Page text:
Samsung is a powerhouse

The FT’s Lex column has a piece on Samsung today which spells out how powerful the company has become. Anyone with an interest in consumer electronics will have noticed their success in the TV and smartphone markets in recent years. Taking a sample of one, over the last twelve months I have bought two Samsung phones and a Samsung laptop. And on top of that they sponsor my beloved Chelsea.

What I hadn’t realised is how far they’ve come and how they did it.

Samsung’s market cap is now $198bn, making it the fifth largest technology company in the world by value. (Apple is first with c$500bn, and then Google, Microsoft, and IBM round out the top five, all with market caps slightly above $200bn.)

That’s impressive.

And they got there by investing heavily. According to the FT over the last decade three quarters of Samsung’s operating cash flows have gone on capital expenditure, around double the proportion allocated by either Apple or Intel. This year their capex will be $23bn, which is nearly enough to buy HP.

And on top of that the company is trading at 8x this year’s earnings, a 33% discount to Apple.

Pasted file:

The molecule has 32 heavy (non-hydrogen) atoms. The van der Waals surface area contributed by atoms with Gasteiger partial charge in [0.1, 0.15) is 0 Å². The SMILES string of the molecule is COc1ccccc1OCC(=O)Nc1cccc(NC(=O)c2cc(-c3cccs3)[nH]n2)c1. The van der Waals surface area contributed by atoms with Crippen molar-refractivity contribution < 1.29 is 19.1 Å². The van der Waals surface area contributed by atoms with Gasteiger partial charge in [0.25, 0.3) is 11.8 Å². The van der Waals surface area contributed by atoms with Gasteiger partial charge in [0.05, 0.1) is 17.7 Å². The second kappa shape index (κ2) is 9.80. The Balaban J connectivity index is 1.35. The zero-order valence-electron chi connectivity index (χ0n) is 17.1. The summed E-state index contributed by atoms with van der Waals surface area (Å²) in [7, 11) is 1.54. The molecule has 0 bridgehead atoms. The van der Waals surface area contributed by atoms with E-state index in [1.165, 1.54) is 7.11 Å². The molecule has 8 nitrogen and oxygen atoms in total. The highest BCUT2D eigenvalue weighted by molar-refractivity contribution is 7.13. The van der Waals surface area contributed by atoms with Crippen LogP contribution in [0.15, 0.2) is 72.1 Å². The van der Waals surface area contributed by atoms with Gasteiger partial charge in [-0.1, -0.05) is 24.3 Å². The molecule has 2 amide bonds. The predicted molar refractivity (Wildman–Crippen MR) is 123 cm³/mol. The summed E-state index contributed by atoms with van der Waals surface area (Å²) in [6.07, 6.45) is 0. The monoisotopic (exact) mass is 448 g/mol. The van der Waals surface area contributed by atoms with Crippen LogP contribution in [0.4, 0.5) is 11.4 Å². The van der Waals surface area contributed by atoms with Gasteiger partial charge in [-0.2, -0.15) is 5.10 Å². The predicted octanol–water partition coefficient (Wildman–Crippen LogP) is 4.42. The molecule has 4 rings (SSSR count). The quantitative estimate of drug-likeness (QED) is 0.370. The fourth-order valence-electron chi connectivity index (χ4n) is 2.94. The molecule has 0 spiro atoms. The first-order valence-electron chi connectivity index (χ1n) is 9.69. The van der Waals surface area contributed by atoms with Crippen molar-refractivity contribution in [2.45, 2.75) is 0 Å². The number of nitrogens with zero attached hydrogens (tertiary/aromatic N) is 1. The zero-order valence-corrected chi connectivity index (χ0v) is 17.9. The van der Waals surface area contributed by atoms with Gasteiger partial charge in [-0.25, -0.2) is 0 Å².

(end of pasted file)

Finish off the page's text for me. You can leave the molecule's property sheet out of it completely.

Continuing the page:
That level of investment deserves respect and suggests they are doing something more than just copying Apple. Furthermore, the fact that they are lowly rated suggests their market cap could climb higher, and they wouldn’t have to go too far to become the word’s second most valuable tech company.

  • Yes seems Chelsea is one of their few mistakes …. they are looking like Sony of the 80s … automatic choice for home/mobile but with more competitive pricing.

  • Keshav Malani

    So true…I think most discount Samsung on the claims that they are copying but are not taking into account their investments into Samsung’s development of an OS, flexible displays, batteries, etc. These things are prepping Samsung to be even more competitive few years out, and has nothing to do with copying.

  • most fund managers dont want capex. they want dividends, buybacks and rtn of cash. the equity market is slowly becoming a higher yielding version of the bond market. the growth agenda may have worked for Samsung but equity is becoming less and less about growth-sponsoring capital and more about coupon…

  • Is that true the world over?

    I have a perception that growth is an easier sell in the US.

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